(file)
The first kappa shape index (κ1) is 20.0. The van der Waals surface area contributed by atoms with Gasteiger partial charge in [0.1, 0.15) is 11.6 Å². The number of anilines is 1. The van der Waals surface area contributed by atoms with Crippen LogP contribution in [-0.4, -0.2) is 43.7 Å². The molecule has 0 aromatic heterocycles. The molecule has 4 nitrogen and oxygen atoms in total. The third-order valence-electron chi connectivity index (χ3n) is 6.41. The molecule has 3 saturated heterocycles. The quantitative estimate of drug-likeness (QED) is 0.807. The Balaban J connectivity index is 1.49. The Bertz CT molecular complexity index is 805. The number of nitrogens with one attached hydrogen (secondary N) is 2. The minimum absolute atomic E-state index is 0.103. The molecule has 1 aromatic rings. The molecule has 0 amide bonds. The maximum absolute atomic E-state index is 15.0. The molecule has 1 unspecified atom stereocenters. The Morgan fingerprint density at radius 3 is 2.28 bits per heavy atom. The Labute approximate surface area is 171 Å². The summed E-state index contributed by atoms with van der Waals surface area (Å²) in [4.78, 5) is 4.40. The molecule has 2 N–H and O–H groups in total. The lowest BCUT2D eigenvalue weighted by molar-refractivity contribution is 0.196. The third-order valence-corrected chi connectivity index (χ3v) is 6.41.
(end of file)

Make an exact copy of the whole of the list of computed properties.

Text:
The first kappa shape index (κ1) is 20.0. The van der Waals surface area contributed by atoms with Gasteiger partial charge in [0.1, 0.15) is 11.6 Å². The number of anilines is 1. The van der Waals surface area contributed by atoms with Crippen LogP contribution in [-0.4, -0.2) is 43.7 Å². The molecule has 0 aromatic heterocycles. The molecule has 4 nitrogen and oxygen atoms in total. The third-order valence-electron chi connectivity index (χ3n) is 6.41. The molecule has 3 saturated heterocycles. The quantitative estimate of drug-likeness (QED) is 0.807. The Balaban J connectivity index is 1.49. The Bertz CT molecular complexity index is 805. The number of nitrogens with one attached hydrogen (secondary N) is 2. The minimum absolute atomic E-state index is 0.103. The molecule has 1 aromatic rings. The molecule has 0 amide bonds. The maximum absolute atomic E-state index is 15.0. The molecule has 1 unspecified atom stereocenters. The Morgan fingerprint density at radius 3 is 2.28 bits per heavy atom. The Labute approximate surface area is 171 Å². The summed E-state index contributed by atoms with van der Waals surface area (Å²) in [4.78, 5) is 4.40. The molecule has 2 N–H and O–H groups in total. The lowest BCUT2D eigenvalue weighted by molar-refractivity contribution is 0.196. The third-order valence-corrected chi connectivity index (χ3v) is 6.41.